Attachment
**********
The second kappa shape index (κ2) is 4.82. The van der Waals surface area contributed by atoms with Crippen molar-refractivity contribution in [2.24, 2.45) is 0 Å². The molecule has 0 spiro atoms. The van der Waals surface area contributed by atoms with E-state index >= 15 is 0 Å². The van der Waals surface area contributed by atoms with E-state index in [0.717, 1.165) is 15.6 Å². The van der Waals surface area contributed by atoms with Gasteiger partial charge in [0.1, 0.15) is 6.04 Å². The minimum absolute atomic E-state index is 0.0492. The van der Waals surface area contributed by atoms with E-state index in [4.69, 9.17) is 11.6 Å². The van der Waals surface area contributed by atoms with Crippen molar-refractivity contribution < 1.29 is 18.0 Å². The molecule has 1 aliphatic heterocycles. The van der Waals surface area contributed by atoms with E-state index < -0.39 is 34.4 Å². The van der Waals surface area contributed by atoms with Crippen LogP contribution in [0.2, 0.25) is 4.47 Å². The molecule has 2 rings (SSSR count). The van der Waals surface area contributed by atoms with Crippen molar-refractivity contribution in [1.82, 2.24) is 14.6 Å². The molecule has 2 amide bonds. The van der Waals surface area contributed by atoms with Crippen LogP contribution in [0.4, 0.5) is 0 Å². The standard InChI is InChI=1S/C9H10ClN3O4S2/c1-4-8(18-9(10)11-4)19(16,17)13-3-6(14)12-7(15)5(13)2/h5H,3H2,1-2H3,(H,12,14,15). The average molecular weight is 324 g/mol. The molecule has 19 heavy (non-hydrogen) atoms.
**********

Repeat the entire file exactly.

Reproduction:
The second kappa shape index (κ2) is 4.82. The van der Waals surface area contributed by atoms with Crippen molar-refractivity contribution in [2.24, 2.45) is 0 Å². The molecule has 0 spiro atoms. The van der Waals surface area contributed by atoms with E-state index >= 15 is 0 Å². The van der Waals surface area contributed by atoms with E-state index in [0.717, 1.165) is 15.6 Å². The van der Waals surface area contributed by atoms with Gasteiger partial charge in [0.1, 0.15) is 6.04 Å². The minimum absolute atomic E-state index is 0.0492. The van der Waals surface area contributed by atoms with E-state index in [4.69, 9.17) is 11.6 Å². The van der Waals surface area contributed by atoms with Crippen molar-refractivity contribution < 1.29 is 18.0 Å². The molecule has 1 aliphatic heterocycles. The van der Waals surface area contributed by atoms with E-state index < -0.39 is 34.4 Å². The van der Waals surface area contributed by atoms with Crippen LogP contribution in [0.2, 0.25) is 4.47 Å². The molecule has 2 rings (SSSR count). The van der Waals surface area contributed by atoms with Crippen molar-refractivity contribution in [1.82, 2.24) is 14.6 Å². The molecule has 2 amide bonds. The van der Waals surface area contributed by atoms with Crippen LogP contribution in [0.4, 0.5) is 0 Å². The standard InChI is InChI=1S/C9H10ClN3O4S2/c1-4-8(18-9(10)11-4)19(16,17)13-3-6(14)12-7(15)5(13)2/h5H,3H2,1-2H3,(H,12,14,15). The average molecular weight is 324 g/mol. The molecule has 19 heavy (non-hydrogen) atoms.